The three camps, each with its own informal leader, went about its own method of proving itself right. The group believing in the illusive loose ground wire began combing the engine in detail to find every single wire connection so it could be "wiggled" in hope of finding one that was loose. Bob was a member of this camp. He literally climbed on top of the engine so that he wouldn't miss a loose wire if there was one to be found, while the other member of his group crawled on his back under the truck to look for a loose wire in that area. The individuals composing the "blown fuse" group (of which I was a member) took the covers off of the two fuse panels and, with the aid of the owner's manual, began checking every fuse whose description seemed even remotely connected with the ignition system. Those clinging to the dead battery theory busied themselves by removing the cables from the terminals of both batteries and cleaning them with sandpaper and a wire brush which had been procured from the aforementioned shed.

By and by, the wife of the truck owner noticed the activity and wandered over to see what all the commotion was about. In answer to her inquiry, her husband informed her that the truck wouldn't start and that the ignition key had no effect whatsoever. As they talked, the driver's side door was open and her husband, being a member of the "blown fuse" group, was kneeling on the ground blocking the entrance to the truck as he examined the contents of one of the fuse panels. Below is, to the best of my recollection, a reasonable facsimile of the conversation between them:

Kate:     "Give me the key."
John:     "It wont do any good. We've tried everything with the key, so now we're........"
Kate:     "Give me the key!!!!"
John:     "Look Kate, we've done everything with the key that can be done. There's no sense in........"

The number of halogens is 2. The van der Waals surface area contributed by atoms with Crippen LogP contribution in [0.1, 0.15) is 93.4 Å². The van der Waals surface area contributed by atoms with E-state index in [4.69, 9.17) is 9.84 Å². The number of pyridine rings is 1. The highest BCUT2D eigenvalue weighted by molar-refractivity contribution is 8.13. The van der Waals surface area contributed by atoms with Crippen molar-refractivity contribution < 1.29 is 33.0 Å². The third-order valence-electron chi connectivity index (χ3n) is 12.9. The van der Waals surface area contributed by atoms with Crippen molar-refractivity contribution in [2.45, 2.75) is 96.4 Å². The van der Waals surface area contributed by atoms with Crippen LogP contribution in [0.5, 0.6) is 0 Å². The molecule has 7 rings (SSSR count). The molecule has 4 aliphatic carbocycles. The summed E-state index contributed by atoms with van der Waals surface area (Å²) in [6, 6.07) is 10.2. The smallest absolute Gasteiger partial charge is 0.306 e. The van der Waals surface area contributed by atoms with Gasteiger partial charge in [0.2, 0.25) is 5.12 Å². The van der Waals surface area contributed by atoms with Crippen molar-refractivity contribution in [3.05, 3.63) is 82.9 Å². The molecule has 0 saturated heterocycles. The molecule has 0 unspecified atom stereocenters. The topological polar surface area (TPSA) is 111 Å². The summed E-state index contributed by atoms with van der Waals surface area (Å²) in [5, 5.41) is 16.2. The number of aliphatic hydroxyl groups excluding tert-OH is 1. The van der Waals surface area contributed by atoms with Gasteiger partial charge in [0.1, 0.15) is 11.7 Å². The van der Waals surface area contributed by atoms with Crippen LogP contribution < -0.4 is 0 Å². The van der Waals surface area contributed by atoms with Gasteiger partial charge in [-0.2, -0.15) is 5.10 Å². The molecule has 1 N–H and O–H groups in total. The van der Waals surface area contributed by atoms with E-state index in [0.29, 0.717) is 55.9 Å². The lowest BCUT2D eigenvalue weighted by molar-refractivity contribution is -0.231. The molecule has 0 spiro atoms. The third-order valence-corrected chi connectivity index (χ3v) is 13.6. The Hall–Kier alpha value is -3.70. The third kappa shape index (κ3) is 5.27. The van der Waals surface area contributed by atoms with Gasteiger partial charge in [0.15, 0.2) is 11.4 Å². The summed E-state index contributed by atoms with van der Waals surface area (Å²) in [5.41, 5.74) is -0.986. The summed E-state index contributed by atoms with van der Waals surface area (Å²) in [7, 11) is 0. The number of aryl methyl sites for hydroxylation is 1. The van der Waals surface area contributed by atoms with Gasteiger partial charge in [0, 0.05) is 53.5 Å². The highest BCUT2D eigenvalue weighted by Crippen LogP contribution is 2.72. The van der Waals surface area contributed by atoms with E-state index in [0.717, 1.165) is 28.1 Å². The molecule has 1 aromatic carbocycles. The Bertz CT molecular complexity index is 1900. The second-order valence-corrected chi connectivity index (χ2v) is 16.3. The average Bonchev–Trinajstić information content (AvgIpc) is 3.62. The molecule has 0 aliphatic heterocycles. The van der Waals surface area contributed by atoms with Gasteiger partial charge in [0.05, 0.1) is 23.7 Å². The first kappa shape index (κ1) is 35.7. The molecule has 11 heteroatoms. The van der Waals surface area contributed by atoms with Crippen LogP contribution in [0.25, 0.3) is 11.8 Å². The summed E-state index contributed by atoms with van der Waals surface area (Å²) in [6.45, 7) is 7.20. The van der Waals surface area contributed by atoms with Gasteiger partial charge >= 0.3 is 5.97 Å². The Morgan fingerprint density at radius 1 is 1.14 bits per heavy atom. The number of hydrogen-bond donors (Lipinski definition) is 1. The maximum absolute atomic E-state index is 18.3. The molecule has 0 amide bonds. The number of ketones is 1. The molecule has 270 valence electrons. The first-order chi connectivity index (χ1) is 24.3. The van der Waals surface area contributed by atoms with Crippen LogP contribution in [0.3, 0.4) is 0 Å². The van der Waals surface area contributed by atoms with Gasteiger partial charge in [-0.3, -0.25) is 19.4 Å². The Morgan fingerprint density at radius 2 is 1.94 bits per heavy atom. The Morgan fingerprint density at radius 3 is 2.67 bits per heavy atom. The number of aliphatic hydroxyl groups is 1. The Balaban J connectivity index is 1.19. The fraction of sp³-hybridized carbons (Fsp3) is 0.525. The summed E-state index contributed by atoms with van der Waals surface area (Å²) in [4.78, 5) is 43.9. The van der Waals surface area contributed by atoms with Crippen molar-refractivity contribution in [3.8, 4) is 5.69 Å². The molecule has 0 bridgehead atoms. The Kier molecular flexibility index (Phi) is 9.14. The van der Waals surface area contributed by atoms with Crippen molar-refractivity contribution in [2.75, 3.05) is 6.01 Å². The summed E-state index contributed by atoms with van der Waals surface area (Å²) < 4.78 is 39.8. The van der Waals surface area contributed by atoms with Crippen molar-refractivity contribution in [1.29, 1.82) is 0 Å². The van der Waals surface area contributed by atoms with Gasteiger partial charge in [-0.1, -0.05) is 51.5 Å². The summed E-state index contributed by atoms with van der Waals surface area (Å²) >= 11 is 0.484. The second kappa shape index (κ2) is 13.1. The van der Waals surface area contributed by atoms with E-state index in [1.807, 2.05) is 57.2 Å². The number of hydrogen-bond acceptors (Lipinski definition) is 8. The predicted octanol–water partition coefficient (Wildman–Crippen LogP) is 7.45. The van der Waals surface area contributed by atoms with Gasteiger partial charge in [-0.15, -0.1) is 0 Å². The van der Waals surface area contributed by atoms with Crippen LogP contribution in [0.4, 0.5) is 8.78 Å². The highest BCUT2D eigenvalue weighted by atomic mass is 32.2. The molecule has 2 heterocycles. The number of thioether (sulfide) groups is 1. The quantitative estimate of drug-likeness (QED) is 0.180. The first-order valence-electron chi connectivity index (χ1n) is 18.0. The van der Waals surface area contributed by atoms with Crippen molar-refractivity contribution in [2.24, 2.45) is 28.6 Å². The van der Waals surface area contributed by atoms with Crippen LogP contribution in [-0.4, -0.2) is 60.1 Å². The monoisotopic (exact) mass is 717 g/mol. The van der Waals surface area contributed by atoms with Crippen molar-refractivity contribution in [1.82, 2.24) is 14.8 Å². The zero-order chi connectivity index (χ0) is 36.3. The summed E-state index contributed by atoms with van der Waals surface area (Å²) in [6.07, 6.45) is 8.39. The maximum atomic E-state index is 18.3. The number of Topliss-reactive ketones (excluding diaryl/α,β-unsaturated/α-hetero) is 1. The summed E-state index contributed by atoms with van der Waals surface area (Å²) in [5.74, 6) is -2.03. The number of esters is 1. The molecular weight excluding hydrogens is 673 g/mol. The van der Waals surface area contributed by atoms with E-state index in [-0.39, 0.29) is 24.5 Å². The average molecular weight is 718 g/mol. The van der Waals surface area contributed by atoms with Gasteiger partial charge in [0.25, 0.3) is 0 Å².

Kate:     [Very sternly now and pronouncing each word slowly and distinctly] "GIVE - ME - THE - KEY!!!!!!!!" [Expletive deleted.]

Ignoring Kate, John stood up to get in a more comfortable position while he read more of the owner's manual, thus giving her room to stand on the running board of the truck. Upon doing so, she reached inside the cab and took the key out of the ignition. Without saying a word, she pushed two buttons on the remote locking device, put it back into the ignition, and turned it. RRRRRRR-RRRRRRRR-RRRRRRR!!!! The truck immediately started..........much to the amazement of all those present.

At this point a strange thing happened. No one laughed but me. There was total silence among the group except for my laughter and John's calm question (asked with a due sense of astonishment): "What did you do"? Then a second, and even stranger thing happened as well. Suddenly, no one seemed to be the least bit interested in the problem, or even its solution, anymore. Silently and dejectedly, they all began picking up tools, closing hoods, and wandering back to their respective cabins. A bit later Kate explained to the few of us still left at the scene, that there is a feature (or perhaps a quirk) in trucks of this model. If the doors are locked with the remote, they have to be unlocked with the remote. Likewise, if the doors are locked with the key, they have to be unlocked with the key. If that procedure is not followed, the engine wont start. What she did was lock the doors with the remote then unlock them with the remote, and the truck started. When John asked her how she knew that, she simply replied, "I thought everyone knew that".

As mentioned above, the group had an over-abundance of testosterone. What it obviously lacked was a little estrogen.........which can be a good thing.